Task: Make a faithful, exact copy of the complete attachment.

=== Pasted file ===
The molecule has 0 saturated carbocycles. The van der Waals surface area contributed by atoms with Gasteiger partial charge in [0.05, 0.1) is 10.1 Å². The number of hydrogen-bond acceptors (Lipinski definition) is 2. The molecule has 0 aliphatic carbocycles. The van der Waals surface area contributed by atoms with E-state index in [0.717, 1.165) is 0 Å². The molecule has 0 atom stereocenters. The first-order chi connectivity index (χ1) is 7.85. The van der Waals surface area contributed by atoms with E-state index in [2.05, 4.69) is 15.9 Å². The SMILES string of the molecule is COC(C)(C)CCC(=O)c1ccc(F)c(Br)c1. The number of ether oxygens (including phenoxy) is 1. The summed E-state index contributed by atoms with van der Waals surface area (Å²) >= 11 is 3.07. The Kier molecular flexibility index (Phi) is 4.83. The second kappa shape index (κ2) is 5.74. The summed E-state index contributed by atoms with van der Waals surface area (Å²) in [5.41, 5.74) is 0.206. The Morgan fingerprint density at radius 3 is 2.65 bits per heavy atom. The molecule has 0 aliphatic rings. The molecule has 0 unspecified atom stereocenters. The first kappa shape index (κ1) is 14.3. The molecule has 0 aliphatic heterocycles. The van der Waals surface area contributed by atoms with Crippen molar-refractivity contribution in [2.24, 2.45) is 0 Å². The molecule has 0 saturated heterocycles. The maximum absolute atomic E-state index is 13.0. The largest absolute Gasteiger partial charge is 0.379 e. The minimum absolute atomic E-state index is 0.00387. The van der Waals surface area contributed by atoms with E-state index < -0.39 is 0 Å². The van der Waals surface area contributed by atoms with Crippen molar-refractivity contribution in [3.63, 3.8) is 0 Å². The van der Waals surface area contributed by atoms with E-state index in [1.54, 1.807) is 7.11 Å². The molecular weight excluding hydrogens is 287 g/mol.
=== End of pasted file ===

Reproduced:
The molecule has 0 saturated carbocycles. The van der Waals surface area contributed by atoms with Gasteiger partial charge in [0.05, 0.1) is 10.1 Å². The number of hydrogen-bond acceptors (Lipinski definition) is 2. The molecule has 0 aliphatic carbocycles. The van der Waals surface area contributed by atoms with E-state index in [0.717, 1.165) is 0 Å². The molecule has 0 atom stereocenters. The first-order chi connectivity index (χ1) is 7.85. The van der Waals surface area contributed by atoms with E-state index in [2.05, 4.69) is 15.9 Å². The SMILES string of the molecule is COC(C)(C)CCC(=O)c1ccc(F)c(Br)c1. The number of ether oxygens (including phenoxy) is 1. The summed E-state index contributed by atoms with van der Waals surface area (Å²) >= 11 is 3.07. The Kier molecular flexibility index (Phi) is 4.83. The second kappa shape index (κ2) is 5.74. The summed E-state index contributed by atoms with van der Waals surface area (Å²) in [5.41, 5.74) is 0.206. The Morgan fingerprint density at radius 3 is 2.65 bits per heavy atom. The molecule has 0 aliphatic rings. The molecule has 0 unspecified atom stereocenters. The first kappa shape index (κ1) is 14.3. The molecule has 0 aliphatic heterocycles. The van der Waals surface area contributed by atoms with Crippen molar-refractivity contribution in [2.24, 2.45) is 0 Å². The molecule has 0 saturated heterocycles. The maximum absolute atomic E-state index is 13.0. The largest absolute Gasteiger partial charge is 0.379 e. The minimum absolute atomic E-state index is 0.00387. The van der Waals surface area contributed by atoms with E-state index < -0.39 is 0 Å². The van der Waals surface area contributed by atoms with Crippen molar-refractivity contribution in [3.63, 3.8) is 0 Å². The van der Waals surface area contributed by atoms with E-state index in [1.54, 1.807) is 7.11 Å². The molecular weight excluding hydrogens is 287 g/mol.